I had the opportunity to talk to an amazing woman at a party over the weekend. She emigrated from South America forty years ago to settle on a barrier island off the coast of North Carolina. She , her husband and their daughter run the local general store on the island. I asked her how they had fared during Hurricane Irene in September and I have been thinking about our conversation ever since.
She explained that the wind had blown the Pamlico Sound completely dry and she knew that they were in for some serious high water when the water returned on the back side of the hurricane. I commented that I couldn’t imagine trying to prepare for something like that. How did she know where to begin? She just laughed and shook her head at my horror. She explained that she was used to the boarding up. That was the easy part. Harder, for her, was learning to let go of “things.” She explained that she’d learned a long time ago that there were no “things” that couldn’t be replaced if her family and the dogs were safe. So she focused her time and effort on what mattered and let the rest go.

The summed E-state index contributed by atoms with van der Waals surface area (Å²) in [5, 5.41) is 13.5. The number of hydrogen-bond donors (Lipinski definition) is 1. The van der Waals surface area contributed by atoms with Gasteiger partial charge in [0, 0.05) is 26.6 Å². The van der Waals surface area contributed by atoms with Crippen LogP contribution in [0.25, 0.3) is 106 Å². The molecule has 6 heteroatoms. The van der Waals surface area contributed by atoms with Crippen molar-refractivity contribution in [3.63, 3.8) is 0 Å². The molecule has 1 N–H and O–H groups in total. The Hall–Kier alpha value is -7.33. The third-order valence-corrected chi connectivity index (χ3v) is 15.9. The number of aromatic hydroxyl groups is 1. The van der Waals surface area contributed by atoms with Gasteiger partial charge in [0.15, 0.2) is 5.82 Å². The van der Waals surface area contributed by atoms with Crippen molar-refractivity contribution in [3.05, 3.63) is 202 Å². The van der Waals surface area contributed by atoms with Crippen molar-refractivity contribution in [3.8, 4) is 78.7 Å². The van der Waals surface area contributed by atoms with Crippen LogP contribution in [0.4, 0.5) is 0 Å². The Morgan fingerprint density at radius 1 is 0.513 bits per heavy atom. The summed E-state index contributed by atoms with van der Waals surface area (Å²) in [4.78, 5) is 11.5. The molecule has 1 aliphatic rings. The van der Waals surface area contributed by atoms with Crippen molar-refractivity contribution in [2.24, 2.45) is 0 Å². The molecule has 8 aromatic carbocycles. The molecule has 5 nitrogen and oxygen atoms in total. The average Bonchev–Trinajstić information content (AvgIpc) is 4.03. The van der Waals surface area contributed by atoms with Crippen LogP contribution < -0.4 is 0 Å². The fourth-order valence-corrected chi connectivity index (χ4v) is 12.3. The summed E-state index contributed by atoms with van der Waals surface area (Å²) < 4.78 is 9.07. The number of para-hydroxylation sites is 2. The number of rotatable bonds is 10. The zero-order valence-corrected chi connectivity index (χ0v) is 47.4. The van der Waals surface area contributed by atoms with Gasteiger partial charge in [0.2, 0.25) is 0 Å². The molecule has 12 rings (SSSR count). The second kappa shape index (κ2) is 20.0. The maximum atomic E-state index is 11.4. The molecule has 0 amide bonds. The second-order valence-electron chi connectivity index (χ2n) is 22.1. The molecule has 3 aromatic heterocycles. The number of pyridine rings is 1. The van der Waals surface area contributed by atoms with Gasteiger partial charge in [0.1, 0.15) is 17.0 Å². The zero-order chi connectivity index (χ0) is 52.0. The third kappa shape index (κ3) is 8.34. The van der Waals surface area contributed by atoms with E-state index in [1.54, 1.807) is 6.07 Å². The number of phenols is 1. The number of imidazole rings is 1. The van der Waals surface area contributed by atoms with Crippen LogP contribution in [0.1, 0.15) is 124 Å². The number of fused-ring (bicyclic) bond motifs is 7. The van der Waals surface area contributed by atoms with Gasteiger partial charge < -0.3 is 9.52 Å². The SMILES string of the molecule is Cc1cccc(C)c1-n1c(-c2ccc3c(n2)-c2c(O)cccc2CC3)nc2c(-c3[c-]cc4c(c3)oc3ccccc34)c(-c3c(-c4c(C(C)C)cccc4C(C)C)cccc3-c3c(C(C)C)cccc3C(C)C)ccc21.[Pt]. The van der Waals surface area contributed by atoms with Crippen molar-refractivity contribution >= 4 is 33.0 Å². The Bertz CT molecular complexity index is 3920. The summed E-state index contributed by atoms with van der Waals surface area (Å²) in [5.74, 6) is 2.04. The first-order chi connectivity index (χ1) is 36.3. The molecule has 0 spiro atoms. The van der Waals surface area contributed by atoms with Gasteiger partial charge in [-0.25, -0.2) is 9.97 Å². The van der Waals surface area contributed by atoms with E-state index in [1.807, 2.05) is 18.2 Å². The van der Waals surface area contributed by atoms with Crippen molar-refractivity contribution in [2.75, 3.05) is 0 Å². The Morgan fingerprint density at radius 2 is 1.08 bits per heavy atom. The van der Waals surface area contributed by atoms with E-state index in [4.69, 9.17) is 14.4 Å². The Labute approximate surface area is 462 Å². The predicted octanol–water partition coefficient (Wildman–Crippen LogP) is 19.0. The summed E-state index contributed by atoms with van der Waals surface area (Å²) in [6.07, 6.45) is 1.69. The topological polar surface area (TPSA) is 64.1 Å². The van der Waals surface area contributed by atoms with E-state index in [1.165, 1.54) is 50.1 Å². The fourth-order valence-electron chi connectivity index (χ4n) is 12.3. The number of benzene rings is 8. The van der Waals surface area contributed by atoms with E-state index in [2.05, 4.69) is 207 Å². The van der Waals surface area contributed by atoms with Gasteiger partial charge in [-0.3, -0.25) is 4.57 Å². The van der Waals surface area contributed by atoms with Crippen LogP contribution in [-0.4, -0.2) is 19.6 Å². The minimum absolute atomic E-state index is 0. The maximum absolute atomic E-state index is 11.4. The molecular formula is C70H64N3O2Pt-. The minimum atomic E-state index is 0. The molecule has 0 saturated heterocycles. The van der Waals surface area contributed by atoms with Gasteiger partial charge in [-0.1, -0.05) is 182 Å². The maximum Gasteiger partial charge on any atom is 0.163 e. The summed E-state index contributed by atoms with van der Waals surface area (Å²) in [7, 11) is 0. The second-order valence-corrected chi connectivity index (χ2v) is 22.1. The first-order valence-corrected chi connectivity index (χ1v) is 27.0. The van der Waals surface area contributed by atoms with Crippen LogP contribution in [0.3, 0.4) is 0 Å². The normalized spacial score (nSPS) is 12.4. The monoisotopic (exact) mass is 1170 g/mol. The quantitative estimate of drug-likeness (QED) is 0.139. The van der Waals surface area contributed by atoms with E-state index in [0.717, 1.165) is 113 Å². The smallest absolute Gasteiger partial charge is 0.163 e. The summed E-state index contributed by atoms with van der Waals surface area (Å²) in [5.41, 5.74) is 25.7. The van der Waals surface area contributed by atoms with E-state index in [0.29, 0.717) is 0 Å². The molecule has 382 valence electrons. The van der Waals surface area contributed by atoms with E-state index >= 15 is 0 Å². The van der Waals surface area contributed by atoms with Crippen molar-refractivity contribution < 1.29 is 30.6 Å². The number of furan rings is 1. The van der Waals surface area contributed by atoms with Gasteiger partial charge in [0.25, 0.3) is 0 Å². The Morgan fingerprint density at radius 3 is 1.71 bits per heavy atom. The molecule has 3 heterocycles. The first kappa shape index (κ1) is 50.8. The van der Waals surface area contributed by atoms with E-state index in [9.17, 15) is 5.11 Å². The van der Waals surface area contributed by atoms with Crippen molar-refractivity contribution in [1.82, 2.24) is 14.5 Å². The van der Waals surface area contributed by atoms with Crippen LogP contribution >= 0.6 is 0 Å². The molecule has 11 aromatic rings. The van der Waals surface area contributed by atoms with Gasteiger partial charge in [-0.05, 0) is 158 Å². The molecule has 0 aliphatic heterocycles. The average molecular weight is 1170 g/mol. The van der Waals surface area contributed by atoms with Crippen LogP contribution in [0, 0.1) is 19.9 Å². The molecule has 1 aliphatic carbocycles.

As luck-or bad luck depending upon where you were located- had it, the storm shifted up the coast before turning and their home and the store were spared. The small towns further up the island suffered terrible damage from wind and water, as deep as 54″ in some places. Several houses were swept into the ocean, as well as major portions of the only road on or off the island. All the communities up and down the coast found themselves cut off from the mainland for more than six weeks, until a temporary bridge could be built across the worst breaks. There was no loss of life, but the property damage is mind-boggling.
Then I began to think how freeing it must be, to be able to let the things go, to be able to really prioritize. When I was moved from one school to a new center two years ago, I almost drove myself crazy packing and making lists and labeling, so afraid I might lose some of my stuff. A lot of that stuff is still packed in the book room! I can’t help but extend the idea of “stuff” to my teaching as well. How much “Stuff” is just that- routines that I hang on to because it’s “what I do.”? I’ve been thinking about this all week. This weekend, I am going to begin getting rid of a lot of stuff!